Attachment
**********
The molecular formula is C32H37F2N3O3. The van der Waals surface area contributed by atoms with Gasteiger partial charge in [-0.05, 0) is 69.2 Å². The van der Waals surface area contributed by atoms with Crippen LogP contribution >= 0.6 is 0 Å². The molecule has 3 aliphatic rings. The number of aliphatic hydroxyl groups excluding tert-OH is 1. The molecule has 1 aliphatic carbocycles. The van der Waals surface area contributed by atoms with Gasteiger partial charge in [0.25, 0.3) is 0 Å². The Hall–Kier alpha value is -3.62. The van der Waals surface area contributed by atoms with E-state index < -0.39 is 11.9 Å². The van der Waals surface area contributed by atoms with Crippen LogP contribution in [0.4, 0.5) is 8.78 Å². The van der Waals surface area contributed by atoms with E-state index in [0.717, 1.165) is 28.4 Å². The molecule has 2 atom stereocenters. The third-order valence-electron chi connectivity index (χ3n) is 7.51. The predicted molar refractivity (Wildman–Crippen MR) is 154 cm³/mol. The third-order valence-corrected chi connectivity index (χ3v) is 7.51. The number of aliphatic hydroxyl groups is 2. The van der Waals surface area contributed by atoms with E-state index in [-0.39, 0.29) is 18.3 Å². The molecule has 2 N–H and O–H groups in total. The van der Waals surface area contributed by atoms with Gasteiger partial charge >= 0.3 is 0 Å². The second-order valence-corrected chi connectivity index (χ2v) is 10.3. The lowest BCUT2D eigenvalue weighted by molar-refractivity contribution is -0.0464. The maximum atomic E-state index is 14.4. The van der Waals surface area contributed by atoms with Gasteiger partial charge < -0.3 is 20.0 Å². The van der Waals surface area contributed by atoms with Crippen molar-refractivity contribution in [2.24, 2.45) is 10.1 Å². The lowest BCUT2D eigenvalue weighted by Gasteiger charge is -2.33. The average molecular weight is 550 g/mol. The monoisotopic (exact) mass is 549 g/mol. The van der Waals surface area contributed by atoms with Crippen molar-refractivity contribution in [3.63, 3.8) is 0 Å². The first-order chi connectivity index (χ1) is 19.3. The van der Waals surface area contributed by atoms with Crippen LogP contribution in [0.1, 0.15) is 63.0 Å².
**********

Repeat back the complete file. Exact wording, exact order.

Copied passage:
The molecular formula is C32H37F2N3O3. The van der Waals surface area contributed by atoms with Gasteiger partial charge in [-0.05, 0) is 69.2 Å². The van der Waals surface area contributed by atoms with Crippen LogP contribution >= 0.6 is 0 Å². The molecule has 3 aliphatic rings. The number of aliphatic hydroxyl groups excluding tert-OH is 1. The molecule has 1 aliphatic carbocycles. The van der Waals surface area contributed by atoms with Gasteiger partial charge in [0.25, 0.3) is 0 Å². The Hall–Kier alpha value is -3.62. The van der Waals surface area contributed by atoms with E-state index < -0.39 is 11.9 Å². The van der Waals surface area contributed by atoms with Crippen LogP contribution in [0.4, 0.5) is 8.78 Å². The van der Waals surface area contributed by atoms with E-state index in [0.717, 1.165) is 28.4 Å². The molecule has 2 atom stereocenters. The third-order valence-electron chi connectivity index (χ3n) is 7.51. The predicted molar refractivity (Wildman–Crippen MR) is 154 cm³/mol. The third-order valence-corrected chi connectivity index (χ3v) is 7.51. The number of aliphatic hydroxyl groups is 2. The van der Waals surface area contributed by atoms with E-state index in [-0.39, 0.29) is 18.3 Å². The molecule has 2 N–H and O–H groups in total. The van der Waals surface area contributed by atoms with Gasteiger partial charge >= 0.3 is 0 Å². The second-order valence-corrected chi connectivity index (χ2v) is 10.3. The lowest BCUT2D eigenvalue weighted by molar-refractivity contribution is -0.0464. The maximum atomic E-state index is 14.4. The van der Waals surface area contributed by atoms with Gasteiger partial charge < -0.3 is 20.0 Å². The van der Waals surface area contributed by atoms with Crippen molar-refractivity contribution in [2.24, 2.45) is 10.1 Å². The lowest BCUT2D eigenvalue weighted by Gasteiger charge is -2.33. The average molecular weight is 550 g/mol. The monoisotopic (exact) mass is 549 g/mol. The van der Waals surface area contributed by atoms with Crippen molar-refractivity contribution in [3.63, 3.8) is 0 Å². The first-order chi connectivity index (χ1) is 19.3. The van der Waals surface area contributed by atoms with Crippen LogP contribution in [0.1, 0.15) is 63.0 Å².